Register to create your own unique Hertfordshire account for free.

Signing up is free, quick and easy and offers you the chance to add comments, personalise the site with local information picked just for you, and more.

Sign up now

More from Out & About

Wednesday, October 31, 2018

We quiz author Kevin Exley about his new book that takes the reader on the trail of fascinating stories, new and old, around Berkhamsted

Read more
October 2018
Tuesday, October 30, 2018

Don’t miss the November issue of Hertfordshire Life - out now!

Read more
Monday, October 29, 2018

Hertfordshire is a county with a vast, fascinating and sometimes dark and bloody history that has reportedly lead to more than a few angry ghosts sticking around to wreak havoc and take revenge on the living. We have gathered 10 of the most haunted places in the county

Read more
Wednesday, October 17, 2018

Make the most out of autumn with these eight walking routes that take in a variety of Hertfordshire’s terrains and - most importantly – have a cosy pub along the way

Read more
Tuesday, October 16, 2018

We've selected a variety of spooky activities in the county that are sure to delight the kids

Read more
Tuesday, October 9, 2018

Christmas isn’t complete without a trip to a festive fair. From German-style food stalls to vintage fetes, Hertfordshire’s Christmas markets have it all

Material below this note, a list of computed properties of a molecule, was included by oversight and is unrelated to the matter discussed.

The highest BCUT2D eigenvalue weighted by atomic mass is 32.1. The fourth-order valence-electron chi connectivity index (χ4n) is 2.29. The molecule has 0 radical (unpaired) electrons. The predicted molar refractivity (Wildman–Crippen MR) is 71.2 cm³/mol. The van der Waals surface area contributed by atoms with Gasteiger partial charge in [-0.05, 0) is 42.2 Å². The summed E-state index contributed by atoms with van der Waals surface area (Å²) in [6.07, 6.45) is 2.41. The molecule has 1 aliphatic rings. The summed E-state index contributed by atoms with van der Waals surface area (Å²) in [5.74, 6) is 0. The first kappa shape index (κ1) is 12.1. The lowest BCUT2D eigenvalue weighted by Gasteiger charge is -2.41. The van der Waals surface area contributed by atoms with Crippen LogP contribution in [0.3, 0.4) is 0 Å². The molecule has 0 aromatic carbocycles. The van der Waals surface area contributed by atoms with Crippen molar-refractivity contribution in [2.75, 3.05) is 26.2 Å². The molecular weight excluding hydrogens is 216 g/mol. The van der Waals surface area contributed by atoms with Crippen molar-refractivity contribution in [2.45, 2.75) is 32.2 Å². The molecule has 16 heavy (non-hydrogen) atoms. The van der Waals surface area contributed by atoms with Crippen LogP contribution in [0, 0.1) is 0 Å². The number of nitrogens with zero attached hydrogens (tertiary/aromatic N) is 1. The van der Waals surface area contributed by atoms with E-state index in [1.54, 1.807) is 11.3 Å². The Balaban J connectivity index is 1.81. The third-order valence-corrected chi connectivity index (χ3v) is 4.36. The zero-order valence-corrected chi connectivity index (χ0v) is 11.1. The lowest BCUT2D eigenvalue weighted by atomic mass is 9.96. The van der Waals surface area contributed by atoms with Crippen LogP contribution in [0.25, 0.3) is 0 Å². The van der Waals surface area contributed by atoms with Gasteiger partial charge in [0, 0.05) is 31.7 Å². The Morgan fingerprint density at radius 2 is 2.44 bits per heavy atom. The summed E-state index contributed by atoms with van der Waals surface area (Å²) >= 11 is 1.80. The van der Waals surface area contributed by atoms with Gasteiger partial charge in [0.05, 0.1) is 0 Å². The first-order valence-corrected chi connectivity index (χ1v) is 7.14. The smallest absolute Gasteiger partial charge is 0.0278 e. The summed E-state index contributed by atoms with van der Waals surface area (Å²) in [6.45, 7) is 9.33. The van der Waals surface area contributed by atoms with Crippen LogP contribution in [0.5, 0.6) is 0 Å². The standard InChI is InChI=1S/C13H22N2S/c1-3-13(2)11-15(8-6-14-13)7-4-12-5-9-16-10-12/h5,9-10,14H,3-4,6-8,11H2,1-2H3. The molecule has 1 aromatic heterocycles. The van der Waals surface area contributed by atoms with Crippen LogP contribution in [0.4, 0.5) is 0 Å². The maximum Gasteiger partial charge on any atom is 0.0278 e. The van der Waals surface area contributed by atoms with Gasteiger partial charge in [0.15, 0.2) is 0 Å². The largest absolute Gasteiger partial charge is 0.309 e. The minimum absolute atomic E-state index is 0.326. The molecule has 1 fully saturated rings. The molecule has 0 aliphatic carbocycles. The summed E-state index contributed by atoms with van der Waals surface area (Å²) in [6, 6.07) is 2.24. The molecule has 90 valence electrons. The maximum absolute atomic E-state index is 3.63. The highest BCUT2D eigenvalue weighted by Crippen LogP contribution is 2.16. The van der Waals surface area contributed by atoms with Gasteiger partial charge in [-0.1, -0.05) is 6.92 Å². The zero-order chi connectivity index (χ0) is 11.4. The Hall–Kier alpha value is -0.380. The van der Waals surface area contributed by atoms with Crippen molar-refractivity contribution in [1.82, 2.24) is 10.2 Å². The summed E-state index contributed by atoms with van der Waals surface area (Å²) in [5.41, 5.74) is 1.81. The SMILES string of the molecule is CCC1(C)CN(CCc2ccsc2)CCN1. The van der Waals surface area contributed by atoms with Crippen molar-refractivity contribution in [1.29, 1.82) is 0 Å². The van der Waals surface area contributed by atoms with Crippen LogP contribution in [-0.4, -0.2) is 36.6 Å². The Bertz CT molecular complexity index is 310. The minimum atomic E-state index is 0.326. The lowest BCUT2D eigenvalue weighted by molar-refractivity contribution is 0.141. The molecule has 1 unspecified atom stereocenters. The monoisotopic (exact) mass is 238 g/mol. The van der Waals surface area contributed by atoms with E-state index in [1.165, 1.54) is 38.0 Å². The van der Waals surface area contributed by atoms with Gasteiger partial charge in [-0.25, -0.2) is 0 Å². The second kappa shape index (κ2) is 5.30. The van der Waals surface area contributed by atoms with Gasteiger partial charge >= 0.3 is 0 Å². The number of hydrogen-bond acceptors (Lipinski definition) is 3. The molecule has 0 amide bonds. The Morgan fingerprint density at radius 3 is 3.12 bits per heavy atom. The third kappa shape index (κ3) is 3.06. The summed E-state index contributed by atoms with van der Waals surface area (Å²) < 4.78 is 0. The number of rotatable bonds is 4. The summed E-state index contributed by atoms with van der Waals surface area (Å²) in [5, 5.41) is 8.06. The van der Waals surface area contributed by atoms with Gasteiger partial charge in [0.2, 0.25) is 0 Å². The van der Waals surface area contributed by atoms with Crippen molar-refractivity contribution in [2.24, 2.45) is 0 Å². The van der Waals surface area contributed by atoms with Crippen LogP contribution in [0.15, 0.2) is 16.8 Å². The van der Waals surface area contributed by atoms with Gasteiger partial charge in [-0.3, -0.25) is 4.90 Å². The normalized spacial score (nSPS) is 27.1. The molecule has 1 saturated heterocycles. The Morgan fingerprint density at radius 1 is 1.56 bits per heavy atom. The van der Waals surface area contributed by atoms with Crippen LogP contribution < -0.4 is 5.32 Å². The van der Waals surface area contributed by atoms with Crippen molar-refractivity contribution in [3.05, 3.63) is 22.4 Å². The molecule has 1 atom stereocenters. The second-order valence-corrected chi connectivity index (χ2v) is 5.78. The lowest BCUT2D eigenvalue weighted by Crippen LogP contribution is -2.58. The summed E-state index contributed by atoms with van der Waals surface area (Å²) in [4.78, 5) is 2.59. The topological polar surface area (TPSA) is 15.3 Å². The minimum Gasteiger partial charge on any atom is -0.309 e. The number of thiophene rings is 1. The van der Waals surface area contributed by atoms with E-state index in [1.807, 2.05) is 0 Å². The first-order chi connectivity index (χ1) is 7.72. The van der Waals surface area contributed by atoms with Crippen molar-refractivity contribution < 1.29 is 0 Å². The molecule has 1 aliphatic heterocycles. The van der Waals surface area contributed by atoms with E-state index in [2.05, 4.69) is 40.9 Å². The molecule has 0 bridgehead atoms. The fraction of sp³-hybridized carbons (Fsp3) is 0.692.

Read more
Tuesday, October 2, 2018

Herts and Middlesex Wildlife Trust’s Charlotte Hussey explores the fascinating world of bats and new projects in the county to help conserve these remarkable creatures

Read more
October 2018
Tuesday, September 11, 2018

The People’s Trust for Endangered Species is asking the public to look out for mammals on Hertfordshire’s roads as part of a citizen science project

Read more
September 2018
Tuesday, September 11, 2018

From stately homes to skateparks, we have selected some of the best ideas for things to do in Hertfordshire

Read more
Tuesday, August 28, 2018

The diverse parkland of Pishiobury Park in Sawbridgeworth is undergoing a five-year plan to promote its heritage and enhance its habitats. It makes for a royal day out

Read more
September 2018

Newsletter Sign Up

Sign up to the following newsletters:

Sign up to receive our regular email newsletter

Our Privacy Policy

Topics of Interest

Food and Drink Directory

Local Business Directory

Search For a Car In Your Area

Property Search